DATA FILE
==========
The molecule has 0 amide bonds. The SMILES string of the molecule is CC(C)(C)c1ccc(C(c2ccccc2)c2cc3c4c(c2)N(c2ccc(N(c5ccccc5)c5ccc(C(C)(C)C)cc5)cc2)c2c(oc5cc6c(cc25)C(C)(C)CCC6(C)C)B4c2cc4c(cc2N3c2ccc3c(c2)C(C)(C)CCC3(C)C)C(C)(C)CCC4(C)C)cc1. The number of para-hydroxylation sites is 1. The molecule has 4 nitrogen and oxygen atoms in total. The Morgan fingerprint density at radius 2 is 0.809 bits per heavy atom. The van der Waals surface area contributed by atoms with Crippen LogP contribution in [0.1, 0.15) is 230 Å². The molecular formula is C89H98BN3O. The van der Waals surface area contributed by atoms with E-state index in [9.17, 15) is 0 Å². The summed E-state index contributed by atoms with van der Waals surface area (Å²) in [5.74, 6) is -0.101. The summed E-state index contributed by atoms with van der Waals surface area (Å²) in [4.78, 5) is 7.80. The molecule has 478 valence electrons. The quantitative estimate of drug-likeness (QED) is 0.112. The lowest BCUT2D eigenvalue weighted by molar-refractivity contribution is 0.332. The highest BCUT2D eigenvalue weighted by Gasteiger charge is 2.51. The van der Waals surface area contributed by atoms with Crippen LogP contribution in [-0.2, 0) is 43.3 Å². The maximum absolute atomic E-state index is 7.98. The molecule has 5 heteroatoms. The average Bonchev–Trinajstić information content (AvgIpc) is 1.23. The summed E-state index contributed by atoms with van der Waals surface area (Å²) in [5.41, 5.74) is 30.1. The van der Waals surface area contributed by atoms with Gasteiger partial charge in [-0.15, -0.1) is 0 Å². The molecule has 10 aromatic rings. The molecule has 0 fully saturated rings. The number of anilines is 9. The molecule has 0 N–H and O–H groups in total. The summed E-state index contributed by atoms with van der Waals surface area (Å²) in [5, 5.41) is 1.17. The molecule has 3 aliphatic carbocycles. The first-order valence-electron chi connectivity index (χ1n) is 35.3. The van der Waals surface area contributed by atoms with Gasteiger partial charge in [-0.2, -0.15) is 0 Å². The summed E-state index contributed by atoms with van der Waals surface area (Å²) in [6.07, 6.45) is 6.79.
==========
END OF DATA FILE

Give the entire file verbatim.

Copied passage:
The molecule has 0 amide bonds. The SMILES string of the molecule is CC(C)(C)c1ccc(C(c2ccccc2)c2cc3c4c(c2)N(c2ccc(N(c5ccccc5)c5ccc(C(C)(C)C)cc5)cc2)c2c(oc5cc6c(cc25)C(C)(C)CCC6(C)C)B4c2cc4c(cc2N3c2ccc3c(c2)C(C)(C)CCC3(C)C)C(C)(C)CCC4(C)C)cc1. The number of para-hydroxylation sites is 1. The molecule has 4 nitrogen and oxygen atoms in total. The Morgan fingerprint density at radius 2 is 0.809 bits per heavy atom. The van der Waals surface area contributed by atoms with Crippen LogP contribution in [0.1, 0.15) is 230 Å². The molecular formula is C89H98BN3O. The van der Waals surface area contributed by atoms with E-state index in [9.17, 15) is 0 Å². The summed E-state index contributed by atoms with van der Waals surface area (Å²) in [5.74, 6) is -0.101. The summed E-state index contributed by atoms with van der Waals surface area (Å²) in [4.78, 5) is 7.80. The molecule has 478 valence electrons. The quantitative estimate of drug-likeness (QED) is 0.112. The lowest BCUT2D eigenvalue weighted by molar-refractivity contribution is 0.332. The highest BCUT2D eigenvalue weighted by Gasteiger charge is 2.51. The van der Waals surface area contributed by atoms with Crippen LogP contribution in [-0.2, 0) is 43.3 Å². The maximum absolute atomic E-state index is 7.98. The molecule has 5 heteroatoms. The average Bonchev–Trinajstić information content (AvgIpc) is 1.23. The summed E-state index contributed by atoms with van der Waals surface area (Å²) in [5.41, 5.74) is 30.1. The van der Waals surface area contributed by atoms with Gasteiger partial charge in [-0.15, -0.1) is 0 Å². The molecule has 10 aromatic rings. The molecule has 0 fully saturated rings. The number of anilines is 9. The molecule has 0 N–H and O–H groups in total. The summed E-state index contributed by atoms with van der Waals surface area (Å²) in [5, 5.41) is 1.17. The molecule has 3 aliphatic carbocycles. The first-order valence-electron chi connectivity index (χ1n) is 35.3. The van der Waals surface area contributed by atoms with Gasteiger partial charge in [-0.2, -0.15) is 0 Å². The summed E-state index contributed by atoms with van der Waals surface area (Å²) in [6.07, 6.45) is 6.79.